#192

Post by brygenon » Wed Oct 20, 2010 4:57 am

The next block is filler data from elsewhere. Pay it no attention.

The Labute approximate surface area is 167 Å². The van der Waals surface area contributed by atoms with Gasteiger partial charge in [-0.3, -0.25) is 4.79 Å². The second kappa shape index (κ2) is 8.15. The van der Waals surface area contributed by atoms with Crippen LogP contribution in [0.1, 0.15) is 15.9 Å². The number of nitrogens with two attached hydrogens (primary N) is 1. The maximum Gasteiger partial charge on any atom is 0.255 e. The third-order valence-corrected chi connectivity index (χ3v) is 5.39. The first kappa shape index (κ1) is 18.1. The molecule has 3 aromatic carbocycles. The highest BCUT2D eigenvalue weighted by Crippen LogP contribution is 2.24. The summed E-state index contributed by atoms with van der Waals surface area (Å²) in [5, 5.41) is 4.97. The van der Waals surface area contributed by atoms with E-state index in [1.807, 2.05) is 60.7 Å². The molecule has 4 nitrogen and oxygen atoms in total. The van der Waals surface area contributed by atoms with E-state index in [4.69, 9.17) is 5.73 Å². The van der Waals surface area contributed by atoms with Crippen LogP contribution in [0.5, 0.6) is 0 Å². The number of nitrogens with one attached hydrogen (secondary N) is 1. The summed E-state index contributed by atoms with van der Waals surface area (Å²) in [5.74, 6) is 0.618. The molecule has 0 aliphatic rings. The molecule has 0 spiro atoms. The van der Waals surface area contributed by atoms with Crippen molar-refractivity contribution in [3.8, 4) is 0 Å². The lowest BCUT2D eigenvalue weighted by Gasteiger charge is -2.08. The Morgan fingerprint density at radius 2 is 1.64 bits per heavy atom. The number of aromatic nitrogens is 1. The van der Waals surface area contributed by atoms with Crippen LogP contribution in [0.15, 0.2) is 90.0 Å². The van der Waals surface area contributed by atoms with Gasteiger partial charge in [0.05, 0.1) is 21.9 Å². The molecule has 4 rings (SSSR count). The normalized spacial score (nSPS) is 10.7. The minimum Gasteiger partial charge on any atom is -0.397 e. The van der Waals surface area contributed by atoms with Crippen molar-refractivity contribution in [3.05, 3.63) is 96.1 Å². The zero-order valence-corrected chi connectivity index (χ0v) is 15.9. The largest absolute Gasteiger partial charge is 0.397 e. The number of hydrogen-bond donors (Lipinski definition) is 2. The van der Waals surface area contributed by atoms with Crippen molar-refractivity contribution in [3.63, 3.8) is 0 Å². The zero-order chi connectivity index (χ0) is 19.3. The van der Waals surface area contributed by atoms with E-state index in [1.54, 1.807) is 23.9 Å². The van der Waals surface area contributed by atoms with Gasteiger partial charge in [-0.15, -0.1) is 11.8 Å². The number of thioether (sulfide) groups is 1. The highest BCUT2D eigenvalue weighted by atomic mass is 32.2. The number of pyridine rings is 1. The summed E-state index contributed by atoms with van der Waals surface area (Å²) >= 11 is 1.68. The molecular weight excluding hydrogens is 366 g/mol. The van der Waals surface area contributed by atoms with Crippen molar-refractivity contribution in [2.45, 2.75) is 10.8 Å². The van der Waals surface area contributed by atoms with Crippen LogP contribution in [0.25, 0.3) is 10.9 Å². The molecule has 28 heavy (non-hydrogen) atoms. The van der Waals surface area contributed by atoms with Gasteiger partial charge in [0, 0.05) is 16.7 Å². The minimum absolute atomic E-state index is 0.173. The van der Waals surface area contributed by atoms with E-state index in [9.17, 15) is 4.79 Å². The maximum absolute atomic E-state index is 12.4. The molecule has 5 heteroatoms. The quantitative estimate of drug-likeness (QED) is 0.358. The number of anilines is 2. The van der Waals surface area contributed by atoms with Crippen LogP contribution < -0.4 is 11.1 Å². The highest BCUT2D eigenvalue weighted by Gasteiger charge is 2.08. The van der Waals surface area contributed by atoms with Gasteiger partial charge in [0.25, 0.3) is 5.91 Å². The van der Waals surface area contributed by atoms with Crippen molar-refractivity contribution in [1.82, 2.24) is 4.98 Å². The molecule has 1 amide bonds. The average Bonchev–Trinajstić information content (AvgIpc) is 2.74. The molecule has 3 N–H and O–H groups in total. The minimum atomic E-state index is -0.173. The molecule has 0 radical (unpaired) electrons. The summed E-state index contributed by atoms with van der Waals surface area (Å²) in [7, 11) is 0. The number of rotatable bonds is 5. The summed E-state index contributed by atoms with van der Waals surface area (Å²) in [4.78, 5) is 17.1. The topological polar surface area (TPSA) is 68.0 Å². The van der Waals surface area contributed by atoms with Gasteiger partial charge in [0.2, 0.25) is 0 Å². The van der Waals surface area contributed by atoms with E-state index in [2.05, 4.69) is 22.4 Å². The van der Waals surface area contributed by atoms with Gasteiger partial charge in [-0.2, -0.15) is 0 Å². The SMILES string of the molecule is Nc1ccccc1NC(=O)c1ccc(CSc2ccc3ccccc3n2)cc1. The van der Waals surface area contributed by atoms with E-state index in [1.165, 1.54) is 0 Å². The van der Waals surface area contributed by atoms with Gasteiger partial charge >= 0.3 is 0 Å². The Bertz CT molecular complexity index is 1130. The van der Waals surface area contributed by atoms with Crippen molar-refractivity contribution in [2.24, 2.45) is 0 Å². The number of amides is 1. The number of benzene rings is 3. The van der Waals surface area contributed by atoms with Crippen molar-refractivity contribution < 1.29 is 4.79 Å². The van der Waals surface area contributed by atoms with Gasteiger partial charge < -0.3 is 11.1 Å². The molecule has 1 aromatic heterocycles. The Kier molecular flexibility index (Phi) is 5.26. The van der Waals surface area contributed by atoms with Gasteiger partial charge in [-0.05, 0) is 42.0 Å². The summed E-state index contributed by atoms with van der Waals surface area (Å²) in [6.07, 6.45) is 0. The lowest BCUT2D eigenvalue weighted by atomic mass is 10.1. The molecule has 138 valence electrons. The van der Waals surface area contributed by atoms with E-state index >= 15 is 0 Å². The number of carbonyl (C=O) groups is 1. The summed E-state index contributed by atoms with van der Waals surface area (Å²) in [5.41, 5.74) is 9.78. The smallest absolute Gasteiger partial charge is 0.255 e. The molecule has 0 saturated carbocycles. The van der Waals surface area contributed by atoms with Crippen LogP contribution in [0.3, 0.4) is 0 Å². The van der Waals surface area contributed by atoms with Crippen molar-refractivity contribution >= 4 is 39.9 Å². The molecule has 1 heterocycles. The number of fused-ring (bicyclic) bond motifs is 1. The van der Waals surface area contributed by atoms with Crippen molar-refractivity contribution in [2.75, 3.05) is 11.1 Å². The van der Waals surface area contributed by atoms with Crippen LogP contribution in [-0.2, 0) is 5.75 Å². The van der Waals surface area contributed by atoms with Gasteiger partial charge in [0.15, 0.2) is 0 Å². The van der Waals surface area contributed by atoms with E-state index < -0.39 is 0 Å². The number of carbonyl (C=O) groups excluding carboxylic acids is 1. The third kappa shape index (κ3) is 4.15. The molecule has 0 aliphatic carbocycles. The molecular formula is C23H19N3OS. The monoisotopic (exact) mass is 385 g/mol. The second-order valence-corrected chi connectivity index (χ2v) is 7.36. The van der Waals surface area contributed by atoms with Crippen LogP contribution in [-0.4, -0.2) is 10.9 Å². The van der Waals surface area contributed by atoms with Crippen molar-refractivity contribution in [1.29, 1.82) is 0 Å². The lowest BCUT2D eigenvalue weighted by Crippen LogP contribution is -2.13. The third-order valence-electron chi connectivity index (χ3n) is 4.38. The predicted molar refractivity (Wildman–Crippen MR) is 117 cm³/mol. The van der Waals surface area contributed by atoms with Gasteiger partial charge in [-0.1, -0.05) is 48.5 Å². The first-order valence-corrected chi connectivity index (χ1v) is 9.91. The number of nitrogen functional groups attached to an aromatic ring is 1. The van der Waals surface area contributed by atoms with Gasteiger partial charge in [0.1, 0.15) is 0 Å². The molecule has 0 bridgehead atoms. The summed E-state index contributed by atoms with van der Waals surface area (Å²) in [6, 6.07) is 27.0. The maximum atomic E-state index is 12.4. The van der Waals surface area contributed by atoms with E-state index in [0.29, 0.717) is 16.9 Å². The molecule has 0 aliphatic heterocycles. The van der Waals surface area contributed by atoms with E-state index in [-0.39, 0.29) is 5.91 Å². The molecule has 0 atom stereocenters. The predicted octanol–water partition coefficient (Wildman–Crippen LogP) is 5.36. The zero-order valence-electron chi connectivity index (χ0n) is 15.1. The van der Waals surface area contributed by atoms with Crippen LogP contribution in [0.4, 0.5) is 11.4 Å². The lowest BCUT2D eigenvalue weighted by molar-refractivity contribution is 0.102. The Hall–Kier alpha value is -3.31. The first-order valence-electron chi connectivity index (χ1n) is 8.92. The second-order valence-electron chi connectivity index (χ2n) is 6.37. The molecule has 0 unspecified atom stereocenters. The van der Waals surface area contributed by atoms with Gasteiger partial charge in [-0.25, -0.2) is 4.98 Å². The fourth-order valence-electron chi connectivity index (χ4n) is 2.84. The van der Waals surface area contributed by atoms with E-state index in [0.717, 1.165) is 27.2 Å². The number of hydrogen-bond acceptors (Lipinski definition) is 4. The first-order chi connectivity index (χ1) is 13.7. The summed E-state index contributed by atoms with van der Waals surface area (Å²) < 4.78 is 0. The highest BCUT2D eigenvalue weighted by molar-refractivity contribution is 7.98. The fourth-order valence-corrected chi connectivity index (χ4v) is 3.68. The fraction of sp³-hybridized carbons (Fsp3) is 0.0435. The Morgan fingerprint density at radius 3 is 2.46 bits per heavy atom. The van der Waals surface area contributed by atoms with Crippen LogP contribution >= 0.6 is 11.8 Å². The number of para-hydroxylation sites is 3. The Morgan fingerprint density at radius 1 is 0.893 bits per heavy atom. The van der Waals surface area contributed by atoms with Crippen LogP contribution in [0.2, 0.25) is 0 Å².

There's no inflation of "minor discrepancies" in my stuff. I described that Court ruling in Robinson v. Bowen as exactly what it was: a district court ruling on a motion for preliminary injunction. It was not the Supreme Court, nor even an appellate court opinion, nor was it a dispositive ruling, but it was a real federal court, looking at the merits of the point actually at issue. Here it is again:So we agree that the quote was without much relevance since the issue raised by the plaintiffs was not one which is similar to the argument I raise, nor were any relevant cases raised to support the argument. So in other words, your reference has no relevance.Glad we come to understand this.Understand NBC, when you snip something it just means it won't appear in your follow-up. It doesn't make the facts go away. The ruling is more relevant than any case you've cited, because it's on the point actually at issue: was a person born outside the U.S. and granted citizenship from by statute, possibly retroactively, a natural-born citizen eligible to be president. A real judge in a real court, on the question actually at issue, allowed that Congress does have that power.And thus, unable to address the findings I have quoted in Wong Kim Ark, Rogers v Bellei, Miller v Albright, Brygenon has to focus on minor discrepancies, not unlike what many birthers do when they attempt to support their position.Of course that's simply not true. What actually happened here, NBC, is that the scholarly literature you reject anticipated and dismantled your arguments before you made them.To refute the position of Amar and Pryor with a court ruling, you'd need a case where the Court said a person who was citizen from the time of birth was *not* a natural-born citizen. So far you've shown none. I'm not a legal scholar, so I don't know that there is no such case. Is there? What court, and it was part of the ruling or just dicta? Is it today controlling law?As to scholars, more contemporaneous to the actual Constitution, I suggest you read Horace Binney, or Blackstone, one of the foremost experts on common law and explain to us the logic through which you believe children born abroad to US citizens would become natural born citizens given our Constitution and the stated powers of Congress to define Uniform rules of Naturalization.No hiding behind skirts or meaningless dicta this time...I thought I explained already: I'm not pretending to be a constitutional scholar. I'll never understand the subject at the level of Harvard or Yale professor of constitutional law, so I'm going to defer to the real experts. I though your suggestion, "that merely could mean that these people are all confused about the historical and legal precedents," was an absolute howler, and whatever leads you to say things like that I definitely want to avoid.